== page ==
Helpful Tips for Oxygen Providers
If you are an oxygen provider, you are aware of the audits occurring whether it’s pre-pay, post-pay, RAC, etc., if its oxygen equipment, it’s getting an audit.
I thought it would be beneficial to pull together some helpful tips that should assist in overcoming those audits. This information has been gathered from the results of various audits. Here are a few helpful tips that you need to make sure to check when taking on a new oxygen patient.
- A 30 day visit prior to the initial certification date with treating practitioner. The visit must include the following:
- Beneficiary name
- Medical necessity information including the condition, prognosis, history, and need
- Make sure medical records are legibly signed and dated by treating practitioner
- Visit must be dated and within 30 days of initial certification date
If the visit occurred within one or two days beyond the required timeframe, it’s not acceptable. In this case, check with the physician’s office for another visit that occurred within the 30 days or patient needs to get re-qualified and coverage will start over.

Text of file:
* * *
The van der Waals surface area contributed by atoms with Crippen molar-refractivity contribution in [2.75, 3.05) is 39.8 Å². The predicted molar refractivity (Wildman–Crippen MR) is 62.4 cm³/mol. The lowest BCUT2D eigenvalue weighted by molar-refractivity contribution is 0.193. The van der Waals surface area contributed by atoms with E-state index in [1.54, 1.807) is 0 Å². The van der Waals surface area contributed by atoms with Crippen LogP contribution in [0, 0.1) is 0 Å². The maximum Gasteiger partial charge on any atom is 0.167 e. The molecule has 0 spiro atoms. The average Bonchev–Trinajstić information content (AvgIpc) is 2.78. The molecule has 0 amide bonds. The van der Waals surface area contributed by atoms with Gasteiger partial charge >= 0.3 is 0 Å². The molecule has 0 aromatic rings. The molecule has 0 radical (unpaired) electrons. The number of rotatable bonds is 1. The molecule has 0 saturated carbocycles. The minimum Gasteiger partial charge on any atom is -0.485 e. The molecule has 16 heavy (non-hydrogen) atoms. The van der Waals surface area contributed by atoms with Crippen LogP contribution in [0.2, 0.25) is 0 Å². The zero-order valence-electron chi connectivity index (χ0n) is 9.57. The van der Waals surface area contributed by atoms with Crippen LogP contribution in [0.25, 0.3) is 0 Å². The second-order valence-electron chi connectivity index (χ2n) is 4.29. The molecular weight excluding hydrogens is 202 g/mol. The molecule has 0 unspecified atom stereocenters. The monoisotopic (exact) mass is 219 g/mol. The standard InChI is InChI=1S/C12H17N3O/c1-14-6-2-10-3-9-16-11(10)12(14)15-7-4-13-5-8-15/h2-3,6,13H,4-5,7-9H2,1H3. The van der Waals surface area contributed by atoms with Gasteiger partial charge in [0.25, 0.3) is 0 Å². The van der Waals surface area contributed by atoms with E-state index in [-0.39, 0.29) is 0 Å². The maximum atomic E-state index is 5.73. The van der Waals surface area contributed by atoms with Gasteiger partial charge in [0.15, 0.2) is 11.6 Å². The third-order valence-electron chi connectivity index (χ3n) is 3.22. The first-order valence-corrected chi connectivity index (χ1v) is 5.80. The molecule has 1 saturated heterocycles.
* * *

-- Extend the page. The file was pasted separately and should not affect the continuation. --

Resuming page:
- If patient qualifies for oxygen with exercise, make sure that you receive all three tests which are:
- The oxygen test on room air at rest
- The oxygen test with exercise on room air (this would be the qualifying one)
- The oxygen test with exercise on oxygen (to show oxygen levels improve)
- Patient must have a severe lung disease or hypoxia related symptoms to qualify for oxygen. Such as COPD, hypoxia secondary to CHF or cardiac issue, etc….
- Make sure patient is in a chronic stable state when tested for oxygen. The ER visits are not considered chronic stable state.
- Be sure that the medical records indicate if alternative treatments have been tried and/or considered. This needs to be in the medical records; this include nebulizer treatments, inhalers, diutretics (for the CHF patient), etc.
- For patients using oxygen with PAP device, the only way to qualify for home oxygen is by sending patient for a titration study at a sleep lab facility. Optimal pressure settings need to be used by the patient. The oximetry study performed during this titration shows O2 saturation of 88% or less for 5 total minutes (does not have to be continuous). There has to be a reduction in AHI/RDI reduced to less than or equal to an average of 10 events/hours or if the initial AHI/RDI was less than an average of 10 events per hour, then the titration demonstrates further reduction in AHI/RDI.
Remember, a diagnosis and medication list alone are not sufficient to justify medical necessity in the medical records.
Please use this information as a reference for your oxygen referrals. I have also included a documentation checklist that is very valuable when receiving an oxygen patient.
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